John Maynard Keynes was the delegation leader representing the British Treasury in the negotiations on the Treaty of Versailles. He was successful, yes. But no one could know yet that he would later become one of the most influential economists of the 20th century. Then, he was unhappy with the proposals and outright concerned, fearing that excessive reparation claims imposed on Germany could trigger a global financial crisis. On 11 June 1919, when his warnings were still being ignored, Keynes resigned in protest.
History & Politics II
Against all odds, the Treaty of Versailles was signed on 28 June 1919.
Politics & Society
Women’s suffrage was another topic stirring up emotions in 1919. As early as 1893, New Zealand had been the first country to introduce passive women’s suffrage, but it was only recently that women were also given the right to actively participate and run for office. Countries around the globe were following suit, in Europe first Finland (1906), while it took longer in others: Italian women would be voting for the first time in 1946, while the Swiss had to wait until 1971.
On 20 July, Edmund Hillary was born in Auckland, New Zealand. He started climbing the Alps on the South Island at a young age, studied for a while, then worked as a beekeeper. But it was his hobby – or perhaps passion is more accurate – of mountain climbing that would make him world-famous 33 years later when, on 29 May 1953, Hillary and the Nepalese Sherpa Tenzing Norgay became the very first (documented) people to climb Mount Everest. The exciting news arrived in the United Kingdom on 2 June (the expedition was one of several British operations), where Queen Elizabeth II was about to ascend the throne.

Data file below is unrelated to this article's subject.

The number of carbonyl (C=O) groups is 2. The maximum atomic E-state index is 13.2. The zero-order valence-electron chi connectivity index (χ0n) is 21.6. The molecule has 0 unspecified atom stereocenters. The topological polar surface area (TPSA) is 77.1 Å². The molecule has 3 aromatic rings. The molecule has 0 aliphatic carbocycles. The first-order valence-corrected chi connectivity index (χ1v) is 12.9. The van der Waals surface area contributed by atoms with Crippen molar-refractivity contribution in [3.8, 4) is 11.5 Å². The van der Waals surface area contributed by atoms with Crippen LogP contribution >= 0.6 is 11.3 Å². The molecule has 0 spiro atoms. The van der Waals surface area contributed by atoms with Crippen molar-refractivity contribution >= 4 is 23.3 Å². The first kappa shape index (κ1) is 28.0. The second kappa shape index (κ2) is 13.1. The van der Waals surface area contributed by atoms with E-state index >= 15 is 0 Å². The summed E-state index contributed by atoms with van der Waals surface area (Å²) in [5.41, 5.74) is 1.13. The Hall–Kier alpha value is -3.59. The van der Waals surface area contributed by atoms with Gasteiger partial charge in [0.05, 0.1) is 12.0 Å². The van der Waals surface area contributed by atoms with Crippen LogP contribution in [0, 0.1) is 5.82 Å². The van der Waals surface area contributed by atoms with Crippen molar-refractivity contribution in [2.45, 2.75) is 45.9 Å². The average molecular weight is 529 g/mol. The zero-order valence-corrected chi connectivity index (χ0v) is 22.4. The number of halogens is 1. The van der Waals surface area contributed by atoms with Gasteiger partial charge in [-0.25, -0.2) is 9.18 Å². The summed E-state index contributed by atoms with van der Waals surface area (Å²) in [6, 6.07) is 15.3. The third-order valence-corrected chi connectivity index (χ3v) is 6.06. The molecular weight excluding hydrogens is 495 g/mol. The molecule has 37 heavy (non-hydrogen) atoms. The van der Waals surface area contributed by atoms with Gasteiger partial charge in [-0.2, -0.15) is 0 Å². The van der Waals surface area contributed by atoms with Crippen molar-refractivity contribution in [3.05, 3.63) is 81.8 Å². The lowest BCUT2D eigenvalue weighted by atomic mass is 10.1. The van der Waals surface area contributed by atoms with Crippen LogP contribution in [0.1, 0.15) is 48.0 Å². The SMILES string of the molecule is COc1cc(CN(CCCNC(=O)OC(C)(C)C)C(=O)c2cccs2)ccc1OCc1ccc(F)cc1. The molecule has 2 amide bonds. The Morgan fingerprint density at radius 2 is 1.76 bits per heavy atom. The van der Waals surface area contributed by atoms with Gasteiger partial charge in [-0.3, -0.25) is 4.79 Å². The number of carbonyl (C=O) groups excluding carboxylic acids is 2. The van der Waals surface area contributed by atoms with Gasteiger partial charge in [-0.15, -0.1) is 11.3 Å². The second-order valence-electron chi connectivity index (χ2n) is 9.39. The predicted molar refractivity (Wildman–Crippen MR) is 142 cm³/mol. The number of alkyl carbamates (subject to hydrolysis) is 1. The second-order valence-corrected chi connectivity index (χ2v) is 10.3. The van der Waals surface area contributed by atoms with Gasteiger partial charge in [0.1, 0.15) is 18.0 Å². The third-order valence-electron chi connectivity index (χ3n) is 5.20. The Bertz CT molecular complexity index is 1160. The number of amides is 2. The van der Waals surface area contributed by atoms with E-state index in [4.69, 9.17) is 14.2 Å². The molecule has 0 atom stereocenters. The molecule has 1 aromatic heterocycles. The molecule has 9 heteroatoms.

Science & Research I
»LIGHTS ALL ASKEW IN THE HEAVENS« headlines the New York Times on 10 November 1919. The enthusiastic report referred to the ground-breaking discovery by a British astrophysicist, Arthur Stanley Eddington. During an expedition to the Caribbean six months earlier he had measured the displacement of stars around the sun during a total solar eclipse and achieved his goal of precisely determining the deflection of starlight. The successful experiment proved Einstein’s general theory of relativity from 1915.
On 3 December, French painter Pierre-August Renoir passed away in his house in Cagnes-sur-Mer in Southern France, leaving behind a generous oeuvre. His characteristic displays were breathing the spirit of the Belle Époque: lively depictions of social events, dancers, flowy dresses, and portraits of colleagues (Monet, Manet and others) as well as some of his contemporaries famous in genres other than painting (Richard Wagner). Although the public mood changed drastically in the early 20th century as a result of the war, Renoir retained the pastel serenity of his painting even in his post-impressionist phase, when his subjects became more clear-cut, depicted in uncharacteristically sharp outlines.
Science & Research II
It was one thing for the fame of Albert Einstein that Eddington’s proof of the theory of relativity had disproven principles of astrophysics that had been considered true for centuries, thus revolutionising human understanding of the universe. It was another matter that popular newspapers, the mass media of the time, understood how to break down such complex issues and fire people up with entertaining coverage about it. After an initial period of reluctance, German newspapers started imitating the New York Times. On 14 December 1919, the Berliner Illustrirte Zeitung praised a »new greatness in world history: Albert Einstein, whose research represents a complete revolution in our view of nature and is equivalent to the insights of Copernicus, Kepler and Newton«. Adding a snazzy photo – and you had a new science pop star, one of the first, actually.